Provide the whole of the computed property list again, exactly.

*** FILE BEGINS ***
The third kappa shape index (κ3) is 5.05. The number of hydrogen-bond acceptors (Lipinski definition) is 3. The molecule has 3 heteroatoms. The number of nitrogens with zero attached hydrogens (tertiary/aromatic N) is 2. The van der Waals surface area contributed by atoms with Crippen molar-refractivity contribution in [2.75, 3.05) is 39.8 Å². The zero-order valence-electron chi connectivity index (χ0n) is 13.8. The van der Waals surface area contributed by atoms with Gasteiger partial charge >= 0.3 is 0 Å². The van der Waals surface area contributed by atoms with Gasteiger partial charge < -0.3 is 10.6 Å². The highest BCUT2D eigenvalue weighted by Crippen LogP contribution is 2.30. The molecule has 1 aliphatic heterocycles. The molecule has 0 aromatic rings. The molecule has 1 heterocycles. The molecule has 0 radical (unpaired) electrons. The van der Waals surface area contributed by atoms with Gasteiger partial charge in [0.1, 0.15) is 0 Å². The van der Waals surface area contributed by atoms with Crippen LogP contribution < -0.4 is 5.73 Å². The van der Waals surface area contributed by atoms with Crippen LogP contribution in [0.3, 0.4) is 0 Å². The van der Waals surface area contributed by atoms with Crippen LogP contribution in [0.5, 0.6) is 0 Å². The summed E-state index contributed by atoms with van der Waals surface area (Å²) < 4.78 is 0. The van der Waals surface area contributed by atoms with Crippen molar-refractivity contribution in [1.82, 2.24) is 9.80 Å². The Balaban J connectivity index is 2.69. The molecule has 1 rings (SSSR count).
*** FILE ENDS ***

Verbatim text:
The third kappa shape index (κ3) is 5.05. The number of hydrogen-bond acceptors (Lipinski definition) is 3. The molecule has 3 heteroatoms. The number of nitrogens with zero attached hydrogens (tertiary/aromatic N) is 2. The van der Waals surface area contributed by atoms with Crippen molar-refractivity contribution in [2.75, 3.05) is 39.8 Å². The zero-order valence-electron chi connectivity index (χ0n) is 13.8. The van der Waals surface area contributed by atoms with Gasteiger partial charge >= 0.3 is 0 Å². The van der Waals surface area contributed by atoms with Gasteiger partial charge < -0.3 is 10.6 Å². The highest BCUT2D eigenvalue weighted by Crippen LogP contribution is 2.30. The molecule has 1 aliphatic heterocycles. The molecule has 0 aromatic rings. The molecule has 1 heterocycles. The molecule has 0 radical (unpaired) electrons. The van der Waals surface area contributed by atoms with Gasteiger partial charge in [0.1, 0.15) is 0 Å². The van der Waals surface area contributed by atoms with Crippen LogP contribution < -0.4 is 5.73 Å². The van der Waals surface area contributed by atoms with Crippen LogP contribution in [0.3, 0.4) is 0 Å². The van der Waals surface area contributed by atoms with Crippen LogP contribution in [0.5, 0.6) is 0 Å². The summed E-state index contributed by atoms with van der Waals surface area (Å²) < 4.78 is 0. The van der Waals surface area contributed by atoms with Crippen molar-refractivity contribution in [1.82, 2.24) is 9.80 Å². The Balaban J connectivity index is 2.69. The molecule has 1 rings (SSSR count).